Also called Abanao Market, it is located at the foot of Session Road along Magsaysay Avenue.

Other tourist draws

Trips to other attractions take more time because they’re located some distance from the city’s nucleus. Such trips need to be planned and the route plotted ahead of time especially since Baguio has a lot of one way streets.

5. Baguio Botanical Garden

Baguio Botanical Garden
The Baguio Botanical Garden features a wide variety of plants.

Take a stroll along the winding trails and stone steps of the Baguio Botanical Garden. It has a wide range of flowering, herbal, and decorative plants interspersed with pine trees. Some plants are even for sale.

The garden’s main entrance is along Leonard Wood Road, between the Teacher’s Camp and Pacdal Circle. It had been in the past been called Igorot Village, Imelda Park, and Centennial Park. Within the huge park are relics from its Igorot Village days, such as tribal huts and sculptures.

There are pocket gardens within the park dedicated to Baguio’s sister cities. There is a network of Japanese tunnels as well. The Baguio Botanical Garden is just a kilometer away from the city center.

6. Mines View Park

Mines View Park
Mines View Park is a top tourist attraction in Baguio,

No other spot encapsulates the city’s breathtaking scenery better than Mines View Park.

The park, located in the outskirts of Baguio, offers a wide and clear view of Benguet’s mountain ranges where gold, silver, and other ores were once mined, hence its name.

Souvenir items and other Baguio products are sold in the area. Silver jewelry, which the city is known for, is sold at the Ibay’s and Pilak branches in Mines View.

7. Camp John Hay

camp john hay
The world-class golf course at Camp John Hay.

Camp John Hay has often been referred to as the “little Baguio” with Baguio City. The urban design for Baguio created by American architect Daniel H. Burnham in the 1900’s was for a community with a population expected to reach but not breach 25,000.

Some 100 years later, the city’s population has grown to over 10 times more. There are more people, houses, and cars on the road.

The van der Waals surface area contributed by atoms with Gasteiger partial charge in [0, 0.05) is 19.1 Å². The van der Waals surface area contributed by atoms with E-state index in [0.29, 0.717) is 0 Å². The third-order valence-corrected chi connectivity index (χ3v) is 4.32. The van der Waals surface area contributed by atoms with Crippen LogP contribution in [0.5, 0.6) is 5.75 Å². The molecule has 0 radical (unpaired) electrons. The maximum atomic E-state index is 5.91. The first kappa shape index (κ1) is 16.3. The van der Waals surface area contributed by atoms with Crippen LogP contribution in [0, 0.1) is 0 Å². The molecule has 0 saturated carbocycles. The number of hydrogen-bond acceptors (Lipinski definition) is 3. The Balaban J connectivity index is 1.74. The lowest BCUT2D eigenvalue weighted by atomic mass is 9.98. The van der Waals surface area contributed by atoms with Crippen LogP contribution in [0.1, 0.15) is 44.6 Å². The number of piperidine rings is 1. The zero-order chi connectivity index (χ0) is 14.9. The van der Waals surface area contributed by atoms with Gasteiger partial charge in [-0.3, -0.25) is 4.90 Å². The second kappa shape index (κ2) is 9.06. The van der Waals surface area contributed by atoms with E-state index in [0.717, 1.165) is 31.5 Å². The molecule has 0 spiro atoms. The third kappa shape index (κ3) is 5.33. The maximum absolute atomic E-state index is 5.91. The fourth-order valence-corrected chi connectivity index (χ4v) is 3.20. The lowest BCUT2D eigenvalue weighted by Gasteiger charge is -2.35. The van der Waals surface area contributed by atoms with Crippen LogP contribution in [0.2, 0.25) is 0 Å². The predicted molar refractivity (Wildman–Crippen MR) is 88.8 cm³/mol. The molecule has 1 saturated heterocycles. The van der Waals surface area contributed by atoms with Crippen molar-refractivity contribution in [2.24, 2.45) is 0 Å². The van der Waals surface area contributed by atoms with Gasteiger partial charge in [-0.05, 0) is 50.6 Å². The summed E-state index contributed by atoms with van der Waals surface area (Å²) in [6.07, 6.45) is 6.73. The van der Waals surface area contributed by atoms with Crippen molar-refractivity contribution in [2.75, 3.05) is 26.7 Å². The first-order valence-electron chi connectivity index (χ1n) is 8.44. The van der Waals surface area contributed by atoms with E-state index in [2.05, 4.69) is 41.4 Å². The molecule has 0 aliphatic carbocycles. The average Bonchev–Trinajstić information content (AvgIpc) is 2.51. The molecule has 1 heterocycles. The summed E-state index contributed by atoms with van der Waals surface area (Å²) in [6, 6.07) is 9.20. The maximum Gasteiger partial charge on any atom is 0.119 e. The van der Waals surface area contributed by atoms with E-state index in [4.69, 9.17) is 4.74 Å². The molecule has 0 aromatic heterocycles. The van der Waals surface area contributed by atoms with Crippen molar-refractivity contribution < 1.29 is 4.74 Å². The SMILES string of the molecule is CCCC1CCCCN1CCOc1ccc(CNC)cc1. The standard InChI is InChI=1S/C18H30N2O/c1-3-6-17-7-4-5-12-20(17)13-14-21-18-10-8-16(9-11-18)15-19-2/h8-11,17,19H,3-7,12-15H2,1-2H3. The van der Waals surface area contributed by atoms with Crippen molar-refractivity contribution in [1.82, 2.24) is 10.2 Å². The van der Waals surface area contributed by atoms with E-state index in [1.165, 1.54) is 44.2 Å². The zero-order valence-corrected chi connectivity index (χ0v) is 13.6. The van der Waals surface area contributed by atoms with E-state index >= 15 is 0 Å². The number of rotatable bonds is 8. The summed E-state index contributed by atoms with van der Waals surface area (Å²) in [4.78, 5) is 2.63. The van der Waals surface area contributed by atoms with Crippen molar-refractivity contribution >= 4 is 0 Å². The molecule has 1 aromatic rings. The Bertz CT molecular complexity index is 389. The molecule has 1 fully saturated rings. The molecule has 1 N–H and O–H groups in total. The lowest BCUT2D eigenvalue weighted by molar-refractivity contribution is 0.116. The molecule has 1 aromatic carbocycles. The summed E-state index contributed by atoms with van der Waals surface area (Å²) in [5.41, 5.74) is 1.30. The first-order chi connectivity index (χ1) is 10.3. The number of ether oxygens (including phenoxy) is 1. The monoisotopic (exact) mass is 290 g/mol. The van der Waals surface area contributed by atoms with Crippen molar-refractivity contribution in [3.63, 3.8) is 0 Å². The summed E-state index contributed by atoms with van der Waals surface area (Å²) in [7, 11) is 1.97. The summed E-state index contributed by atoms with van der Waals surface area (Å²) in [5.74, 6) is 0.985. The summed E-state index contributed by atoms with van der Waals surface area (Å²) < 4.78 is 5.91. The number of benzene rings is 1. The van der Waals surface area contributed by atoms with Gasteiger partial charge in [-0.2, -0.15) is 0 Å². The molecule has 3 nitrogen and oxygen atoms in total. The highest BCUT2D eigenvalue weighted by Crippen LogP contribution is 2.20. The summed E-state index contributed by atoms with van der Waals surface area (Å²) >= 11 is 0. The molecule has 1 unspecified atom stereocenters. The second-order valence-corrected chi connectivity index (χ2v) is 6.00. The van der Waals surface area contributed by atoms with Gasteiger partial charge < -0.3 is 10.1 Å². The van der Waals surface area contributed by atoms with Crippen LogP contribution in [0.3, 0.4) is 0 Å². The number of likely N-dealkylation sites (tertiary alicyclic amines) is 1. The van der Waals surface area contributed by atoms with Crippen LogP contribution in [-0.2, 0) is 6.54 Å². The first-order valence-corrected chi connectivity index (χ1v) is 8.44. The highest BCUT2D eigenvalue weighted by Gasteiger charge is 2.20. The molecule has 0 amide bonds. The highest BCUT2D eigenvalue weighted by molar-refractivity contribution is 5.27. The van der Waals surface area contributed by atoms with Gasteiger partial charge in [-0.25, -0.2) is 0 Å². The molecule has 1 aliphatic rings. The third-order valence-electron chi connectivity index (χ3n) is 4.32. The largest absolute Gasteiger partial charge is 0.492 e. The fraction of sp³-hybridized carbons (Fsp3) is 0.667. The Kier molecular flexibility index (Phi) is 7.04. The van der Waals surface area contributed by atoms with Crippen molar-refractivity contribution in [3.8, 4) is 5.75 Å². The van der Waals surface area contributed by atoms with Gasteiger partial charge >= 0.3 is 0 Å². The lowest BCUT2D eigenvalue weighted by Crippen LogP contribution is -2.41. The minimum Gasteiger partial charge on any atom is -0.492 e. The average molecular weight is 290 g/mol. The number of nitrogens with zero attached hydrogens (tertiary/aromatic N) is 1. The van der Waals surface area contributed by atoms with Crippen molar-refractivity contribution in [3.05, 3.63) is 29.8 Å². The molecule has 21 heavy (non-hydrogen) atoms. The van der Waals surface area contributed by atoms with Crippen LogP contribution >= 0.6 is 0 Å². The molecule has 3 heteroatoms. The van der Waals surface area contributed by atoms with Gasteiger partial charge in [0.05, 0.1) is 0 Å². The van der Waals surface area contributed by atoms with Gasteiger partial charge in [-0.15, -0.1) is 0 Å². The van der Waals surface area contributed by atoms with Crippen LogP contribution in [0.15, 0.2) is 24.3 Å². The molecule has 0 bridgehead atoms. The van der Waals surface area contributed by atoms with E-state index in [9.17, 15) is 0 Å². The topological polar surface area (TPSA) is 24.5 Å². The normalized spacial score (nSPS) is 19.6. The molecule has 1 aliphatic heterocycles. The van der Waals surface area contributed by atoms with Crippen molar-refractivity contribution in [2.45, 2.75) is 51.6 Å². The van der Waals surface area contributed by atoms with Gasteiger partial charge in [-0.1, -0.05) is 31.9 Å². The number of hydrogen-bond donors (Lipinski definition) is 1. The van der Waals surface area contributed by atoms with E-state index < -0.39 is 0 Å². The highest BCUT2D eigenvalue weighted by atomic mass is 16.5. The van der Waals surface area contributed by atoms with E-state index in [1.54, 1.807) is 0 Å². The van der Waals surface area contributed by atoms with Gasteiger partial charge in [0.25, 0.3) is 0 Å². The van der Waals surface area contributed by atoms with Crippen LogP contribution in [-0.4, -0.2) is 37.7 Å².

Camp John Hay offers a picture of Baguio City as it used to be. More information about Camp John Hay and the things you shouldn’t miss in the mountain resort can be found at the Baguio Guide mobile app that’s offered for free download in the Google Play Store.

8. Wright Park

Visitors may ride any of the horses at Wright Park.
Visitors may ride any of the horses at Wright Park.

A favorite of kids and adults alike in Baguio is Wright Park where an organization of pony boys offers horseback rides. It is located northeast of the city center.

From the horseback riding area, a stone stairway leads to the “Pool of the Pines,” a quiet stretch with a 100-meter long shallow and narrow pool lined on both sides by Baguio’s towering pines.

The park is named after Luke Edward Wright, American governor-general of the Philippines (1904-1906).

9. The Mansion

Built in 1908, The Mansion on Leonard Wood Road housed a succession of American governor-generals. It is located just across Wright Park.

It is now utilized as the official residence of the Philippine President in the summer capital and designed look great and be comfortable with the best furniture and even blinds from services as selectblinds canada and others. The Baguio Guide app contains more information about this Baguio attraction such as where they got the inspiration for its wrought iron gates.

10. Philippine Military Academy

PMA Baguio
War relics and memorabilia displayed at the Philippine Military Academy (PMA) grounds.

This premier military institution has its beginnings in Spanish colonial times. Established in the 19th century, it became the venue for the training for sons of soldiers and those aspiring for higher military positions.

Don’t forget to check out the Philippine Military Academy museum, which displays memorabilia related to the development of the academy. PMA allows visitors a peek into a typical cadet room at the museum.

11. Tam-Awan Village

Tam-awan Village